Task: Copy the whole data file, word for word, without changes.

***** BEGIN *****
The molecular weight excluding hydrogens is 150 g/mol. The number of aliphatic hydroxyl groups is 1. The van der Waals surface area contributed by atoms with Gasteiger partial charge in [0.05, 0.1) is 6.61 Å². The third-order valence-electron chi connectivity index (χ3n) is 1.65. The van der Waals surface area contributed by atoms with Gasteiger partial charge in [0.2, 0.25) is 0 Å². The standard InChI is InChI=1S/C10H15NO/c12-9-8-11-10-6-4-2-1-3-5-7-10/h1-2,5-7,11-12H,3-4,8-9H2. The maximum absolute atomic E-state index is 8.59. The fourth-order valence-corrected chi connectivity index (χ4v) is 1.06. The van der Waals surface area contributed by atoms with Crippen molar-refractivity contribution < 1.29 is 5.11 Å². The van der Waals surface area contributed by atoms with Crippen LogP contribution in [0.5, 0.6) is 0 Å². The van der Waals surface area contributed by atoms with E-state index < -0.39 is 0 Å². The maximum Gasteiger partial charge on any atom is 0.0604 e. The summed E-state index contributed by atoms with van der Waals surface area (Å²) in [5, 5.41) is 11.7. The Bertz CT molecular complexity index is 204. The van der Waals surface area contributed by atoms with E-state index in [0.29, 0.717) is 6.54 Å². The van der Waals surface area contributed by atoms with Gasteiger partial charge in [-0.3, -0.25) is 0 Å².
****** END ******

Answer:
The molecular weight excluding hydrogens is 150 g/mol. The number of aliphatic hydroxyl groups is 1. The van der Waals surface area contributed by atoms with Gasteiger partial charge in [0.05, 0.1) is 6.61 Å². The third-order valence-electron chi connectivity index (χ3n) is 1.65. The van der Waals surface area contributed by atoms with Gasteiger partial charge in [0.2, 0.25) is 0 Å². The standard InChI is InChI=1S/C10H15NO/c12-9-8-11-10-6-4-2-1-3-5-7-10/h1-2,5-7,11-12H,3-4,8-9H2. The maximum absolute atomic E-state index is 8.59. The fourth-order valence-corrected chi connectivity index (χ4v) is 1.06. The van der Waals surface area contributed by atoms with Crippen molar-refractivity contribution < 1.29 is 5.11 Å². The van der Waals surface area contributed by atoms with Crippen LogP contribution in [0.5, 0.6) is 0 Å². The van der Waals surface area contributed by atoms with E-state index < -0.39 is 0 Å². The maximum Gasteiger partial charge on any atom is 0.0604 e. The summed E-state index contributed by atoms with van der Waals surface area (Å²) in [5, 5.41) is 11.7. The Bertz CT molecular complexity index is 204. The van der Waals surface area contributed by atoms with E-state index in [0.29, 0.717) is 6.54 Å². The van der Waals surface area contributed by atoms with Gasteiger partial charge in [-0.3, -0.25) is 0 Å².